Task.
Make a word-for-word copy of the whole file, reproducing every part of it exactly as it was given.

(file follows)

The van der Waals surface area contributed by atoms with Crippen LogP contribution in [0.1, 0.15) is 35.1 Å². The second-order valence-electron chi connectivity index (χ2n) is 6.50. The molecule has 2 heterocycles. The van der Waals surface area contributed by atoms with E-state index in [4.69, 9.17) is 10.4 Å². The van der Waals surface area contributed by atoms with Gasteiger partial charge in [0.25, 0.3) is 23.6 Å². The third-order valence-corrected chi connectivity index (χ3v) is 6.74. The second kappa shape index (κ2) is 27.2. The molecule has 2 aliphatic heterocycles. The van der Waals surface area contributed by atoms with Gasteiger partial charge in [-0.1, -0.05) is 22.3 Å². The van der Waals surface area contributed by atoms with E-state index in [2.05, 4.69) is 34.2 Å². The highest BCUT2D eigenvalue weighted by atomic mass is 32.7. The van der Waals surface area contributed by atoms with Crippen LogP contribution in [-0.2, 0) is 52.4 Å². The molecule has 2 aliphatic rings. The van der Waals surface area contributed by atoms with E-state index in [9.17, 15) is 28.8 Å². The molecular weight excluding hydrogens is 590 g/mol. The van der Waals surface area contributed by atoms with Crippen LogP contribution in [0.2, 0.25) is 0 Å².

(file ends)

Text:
The van der Waals surface area contributed by atoms with Crippen LogP contribution in [0.1, 0.15) is 35.1 Å². The second-order valence-electron chi connectivity index (χ2n) is 6.50. The molecule has 2 heterocycles. The van der Waals surface area contributed by atoms with E-state index in [4.69, 9.17) is 10.4 Å². The van der Waals surface area contributed by atoms with Gasteiger partial charge in [0.25, 0.3) is 23.6 Å². The third-order valence-corrected chi connectivity index (χ3v) is 6.74. The second kappa shape index (κ2) is 27.2. The molecule has 2 aliphatic heterocycles. The van der Waals surface area contributed by atoms with Gasteiger partial charge in [-0.1, -0.05) is 22.3 Å². The van der Waals surface area contributed by atoms with E-state index in [2.05, 4.69) is 34.2 Å². The highest BCUT2D eigenvalue weighted by atomic mass is 32.7. The van der Waals surface area contributed by atoms with Crippen LogP contribution in [-0.2, 0) is 52.4 Å². The molecule has 2 aliphatic rings. The van der Waals surface area contributed by atoms with E-state index in [9.17, 15) is 28.8 Å². The molecular weight excluding hydrogens is 590 g/mol. The van der Waals surface area contributed by atoms with Crippen LogP contribution in [0.2, 0.25) is 0 Å².